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Summertime is a good time to help those in need


Summertime and the Living is Easy.  (From the opera Porgy and Bess by Ira and George Gershwin)

Well, it is summer time here in Parker County but, the living is not so easy for some folks.

I recently spoke with Traci Markwardt, Executive Director of the Center of Hope in Weatherford, to ask how things were going at the Center. I had seen multiple media reports that charity giving was down nearly four percent nationwide in 2022, 10% when adjusted for inflation. It was the fourth time in 40 years for such a decrease. 

Markwardt told me that their in-kind giving was up slightly and that donations were about the same for 2023 so far. Sales at the Hope Chest, their upscale resale shop, are about even. The overall number of services the Center provides is impressive, to say the least

She also reported that demand has increased for 2023. The Center has received 15,000 visits through June, an increase of 35% over 2022. In a typical year, there is an increase of 18% of new families. This year, that number has doubled to 36%.

She reports that food assistance is up 40% with 17,300 individuals receiving groceries through their food pantry, and the Center has served 18,800 meals in their dining room which is open from 10 a.m. to 2 p.m. Monday-Thursday. All are served meals who want them. Local churches and organizations help prepare the meals. She also reports that, with inflation, food costs are up 12-17 %.

The Center offers more services including dental, medical, utilities, and professional counseling. That demand is up 19 % for 2023.

All of these numbers are for the first six months of the year. It’s a long time until December!

Markwardt says that the summer is a most difficult time as donations of cash and in-kind to the food pantry slow down. The schools are not open for lunch and there has been a cut back of funding because of government cuts to Medicaid and SNAP. 

 The Center helps by providing summer camps, called Camp Hope, to kids where they are taught to prepare meals and then given ingredients to take home and prepare a meal at home. There are 11 such camps held in low income neighborhoods.The children get fresh produce and proteins.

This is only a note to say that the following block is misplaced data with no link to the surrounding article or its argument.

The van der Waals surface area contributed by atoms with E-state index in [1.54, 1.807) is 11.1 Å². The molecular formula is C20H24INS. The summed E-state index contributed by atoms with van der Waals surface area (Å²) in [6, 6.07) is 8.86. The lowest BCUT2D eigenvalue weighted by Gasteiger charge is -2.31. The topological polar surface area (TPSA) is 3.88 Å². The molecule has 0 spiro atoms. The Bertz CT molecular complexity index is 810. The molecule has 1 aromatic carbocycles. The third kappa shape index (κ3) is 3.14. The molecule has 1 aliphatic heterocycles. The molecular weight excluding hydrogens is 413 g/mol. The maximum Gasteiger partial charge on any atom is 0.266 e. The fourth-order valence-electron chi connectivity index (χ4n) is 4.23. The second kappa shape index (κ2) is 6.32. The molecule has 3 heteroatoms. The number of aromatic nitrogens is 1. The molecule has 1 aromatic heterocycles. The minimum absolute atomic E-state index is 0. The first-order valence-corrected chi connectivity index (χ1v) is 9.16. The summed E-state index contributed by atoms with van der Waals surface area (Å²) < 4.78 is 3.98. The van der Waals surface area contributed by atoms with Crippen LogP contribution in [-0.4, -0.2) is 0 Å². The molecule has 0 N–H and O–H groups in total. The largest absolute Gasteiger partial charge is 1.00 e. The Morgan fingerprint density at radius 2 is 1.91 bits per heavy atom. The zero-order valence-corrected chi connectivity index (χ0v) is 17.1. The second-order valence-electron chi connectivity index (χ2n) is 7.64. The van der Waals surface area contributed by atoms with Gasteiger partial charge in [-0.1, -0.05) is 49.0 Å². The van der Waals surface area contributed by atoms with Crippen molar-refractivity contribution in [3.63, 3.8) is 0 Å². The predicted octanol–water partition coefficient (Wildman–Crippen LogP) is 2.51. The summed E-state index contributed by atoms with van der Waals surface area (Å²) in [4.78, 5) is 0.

One cost-cutting measure is a collaboration with the Parker County Hospital District. The Center was sending clients to expensive clinics. Now the Center has a telediagnostic  medical clinic inside the Center where patients are seen for half the coast.

I asked her how they were avoiding a deficit in the face of so much demand and price increases. She said emphatically that God and this community have taken care of the Center for 25 years, and she does not fear a shortfall. She said their diversified areas of funding (no government funds), including grants, support from 60 churches, 65 businesses, and multiple individuals in the Parker County Community, help meet their needs. That the Center is meeting serving so many people in need with all of these challenges is a true statement of their faith. 

How can you and I help? You can visit their website www.centerofhopetx.com and you will see many ways to contribute. You can go to your pantry and find some groceries, or go to the store and buy some, and take them to the Center at 1318 Clear Lake Road in Weatherford,. You can donate on-line or mail a check. You can volunteer. You can go on a shopping spree at the Hope Chest and find some bargains. You can look around your house and see what you could donate for them to sell. You can hold a food drive in your church, neighborhood, or other organization. 

But do something now, so that the summer time can be a little bit easier for folks in need.

Richard Henderson is a local resident who practices law and helps rescue unwanted animals.


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